Readers' Poll: The 10 Best Aerosmith Songs of All Time - Rolling Stone
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Readers’ Poll: The 10 Best Aerosmith Songs of All Time

Your picks include ‘Mama Kin,’ ‘Sweet Emotion’ and ‘Back In the Saddle’


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It may have taken 11 years, but Aerosmith finally returned this week with their new album, Music From Another Dimension! To promote the disc, the band went on a full-scale media assault, appearing on The Today Show, NPR and every other media outlet that would have them. They also did a giant outdoor show outside their former apartment in Boston.

The band resumes its American tour later this week in Oklahoma City, so we figured this was a good time to poll our readers and figure out their top 10 Aerosmith songs. Click through to see the results. 

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5. ‘I Don’t Want to Miss a Thing’

"I Don't Want to Miss a Thing" is the most polarizing song in the entire Aerosmith catalog. Penned by Diane Warren, the ballad spent four weeks at Number One in 1998 and it's the single biggest hit in Aerosmith's catalog. Many old-school fans saw it as a sell-out move, but it also introduced the band to an entirely new audience.

It came at a time when Aerosmith really needed a hit. It had been four long years since Get a Grip, and the follow-up disc Nine Lives was a huge disappointment. The band was also at each other's throats, when suddenly this song from the soundtrack to Armageddon absolutely exploded; it gave them yet another lease on life. In concert nowadays, it's a bathroom break for some, but others break out their iPhones and burst into tears. 

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4. ‘Back in the Saddle’

Aerosmith knew they wanted to open their 1976 LP Rocks with a huge, anthemic song. "We recorded it to have this larger-than-life vibe," said producer Jack Douglas. "To bring the band right into the middle of the kid's head when he put it on his headphones late at night… At the Record Plant, we were talking about Gene Autry's 'Back in the Saddle Again' and Steven thought it was about fucking your girlfriend again, and I'm saying, 'I wish we could use this saddle image as a way of saying, 'Here's another album, folks, and we're gonna rock out and I've got my spurs on.'"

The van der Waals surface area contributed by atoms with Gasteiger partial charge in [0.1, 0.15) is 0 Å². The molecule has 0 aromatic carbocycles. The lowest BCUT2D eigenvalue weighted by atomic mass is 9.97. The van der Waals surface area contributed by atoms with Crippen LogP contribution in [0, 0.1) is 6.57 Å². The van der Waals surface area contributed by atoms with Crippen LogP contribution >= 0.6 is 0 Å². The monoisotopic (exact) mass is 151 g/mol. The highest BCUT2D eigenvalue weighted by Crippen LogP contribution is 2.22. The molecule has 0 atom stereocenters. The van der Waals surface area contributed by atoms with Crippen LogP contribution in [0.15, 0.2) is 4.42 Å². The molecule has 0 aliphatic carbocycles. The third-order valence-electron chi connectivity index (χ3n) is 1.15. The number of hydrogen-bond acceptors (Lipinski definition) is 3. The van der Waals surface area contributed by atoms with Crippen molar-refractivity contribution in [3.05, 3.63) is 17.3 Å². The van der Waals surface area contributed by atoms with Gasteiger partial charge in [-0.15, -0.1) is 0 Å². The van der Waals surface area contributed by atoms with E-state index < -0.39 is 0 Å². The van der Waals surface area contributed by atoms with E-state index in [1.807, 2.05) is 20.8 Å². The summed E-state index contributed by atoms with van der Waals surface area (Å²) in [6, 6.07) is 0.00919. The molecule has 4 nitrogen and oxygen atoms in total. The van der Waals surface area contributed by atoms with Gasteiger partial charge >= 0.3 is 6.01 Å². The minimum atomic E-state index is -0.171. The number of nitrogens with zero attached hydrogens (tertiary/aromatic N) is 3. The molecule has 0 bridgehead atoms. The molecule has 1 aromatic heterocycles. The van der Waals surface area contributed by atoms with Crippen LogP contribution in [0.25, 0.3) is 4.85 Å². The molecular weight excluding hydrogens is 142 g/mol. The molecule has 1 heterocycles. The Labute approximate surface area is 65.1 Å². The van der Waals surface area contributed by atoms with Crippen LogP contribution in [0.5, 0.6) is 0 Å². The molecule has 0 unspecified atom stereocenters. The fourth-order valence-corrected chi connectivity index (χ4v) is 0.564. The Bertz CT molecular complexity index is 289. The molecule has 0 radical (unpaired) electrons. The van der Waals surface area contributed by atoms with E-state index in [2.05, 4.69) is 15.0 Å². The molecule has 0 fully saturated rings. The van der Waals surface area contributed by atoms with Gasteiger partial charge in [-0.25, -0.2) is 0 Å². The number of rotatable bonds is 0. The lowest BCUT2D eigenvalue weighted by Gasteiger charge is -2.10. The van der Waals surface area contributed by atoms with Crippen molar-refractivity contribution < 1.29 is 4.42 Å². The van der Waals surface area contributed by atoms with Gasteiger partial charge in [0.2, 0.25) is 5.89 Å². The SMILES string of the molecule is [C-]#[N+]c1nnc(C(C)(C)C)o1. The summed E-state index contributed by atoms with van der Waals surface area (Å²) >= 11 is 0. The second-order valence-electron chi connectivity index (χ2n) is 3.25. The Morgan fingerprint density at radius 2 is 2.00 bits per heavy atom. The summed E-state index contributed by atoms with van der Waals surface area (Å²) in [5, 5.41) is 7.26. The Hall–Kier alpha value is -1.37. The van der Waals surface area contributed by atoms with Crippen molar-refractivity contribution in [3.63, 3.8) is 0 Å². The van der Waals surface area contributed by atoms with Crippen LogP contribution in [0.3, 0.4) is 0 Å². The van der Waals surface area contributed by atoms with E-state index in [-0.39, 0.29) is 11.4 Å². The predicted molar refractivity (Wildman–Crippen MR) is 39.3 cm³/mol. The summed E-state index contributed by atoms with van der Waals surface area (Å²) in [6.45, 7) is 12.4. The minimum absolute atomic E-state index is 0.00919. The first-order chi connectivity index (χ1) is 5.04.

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3. ‘Walk This Way’

Aerosmith were midway through their 1975 classic Toys in the Attic when they took a break to see the new Mel Brooks movie Young Frankenstein in Times Square. In the film, Igor tells Doctor Frankenstein to "walk this way." He proceeds to mimic his disfigured limp. The band nearly fell out of their seats laughing and the next day, Steven Tyler decided to write a song around the line. That night, he popped a Tuinal and wrote out the lyrics, only to lose them in a cab. On the fly, he scribbled some lines the next day in the studio about a "high school loser" getting laid for the first time.

The song became a huge hit, and years later, rappers all around New York isolated Joey Kramer's drum loop from the very beginning and built songs around it. Eventually, Run-DMC re-cut the entire song with Joe Perry and Steven Tyler and it brought Aerosmith back from obscurity. 

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2. ‘Sweet Emotion’

With "Sweet Emotion," Aerosmith finally cracked the Top 40. The single let them move countless copies of Toys in the Attic and truly helped them enter a new stratosphere of fame. What few fans realized was that the song is about Joe Perry's ex-wife, Elyssa. To put it mildly, Steven Tyler didn't like her. "I couldn't get next to Joe when she was around," said Tyler, "which was all the time. She was doing all his drugs. Before she came along, I was doing all his drugs. It was a big problem." That might better help you understand lines like, "You talk about things that nobody cares/ You're wearing out things that nobody wears." Elyssa is long out of Perry's life, but "Sweet Emotion" remains one of Aerosmith's signature songs. 

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1. ‘Dream On’

Steven Tyler wrote "Dream On" on a Steinway upright piano about four years before Aerosmith even formed. "It's about dreaming until your dreams come true," Tyler said. "It's about hunger and desire and ambition to be somebody that Aerosmith felt in those days. You can hear it in the grooves because it's there. It was 'Make it, don't break it' for real." The song barely cracked the Top 60 when they released it in 1973, but they knew it was a classic song, so after Toys in the Attic broke, they re-released an edited version of it that shot to the top of the charts all around the world. The band has played the song countless times, but it always gets the biggest reaction of the night. It also received almost 100 more votes than any other song in this poll. 

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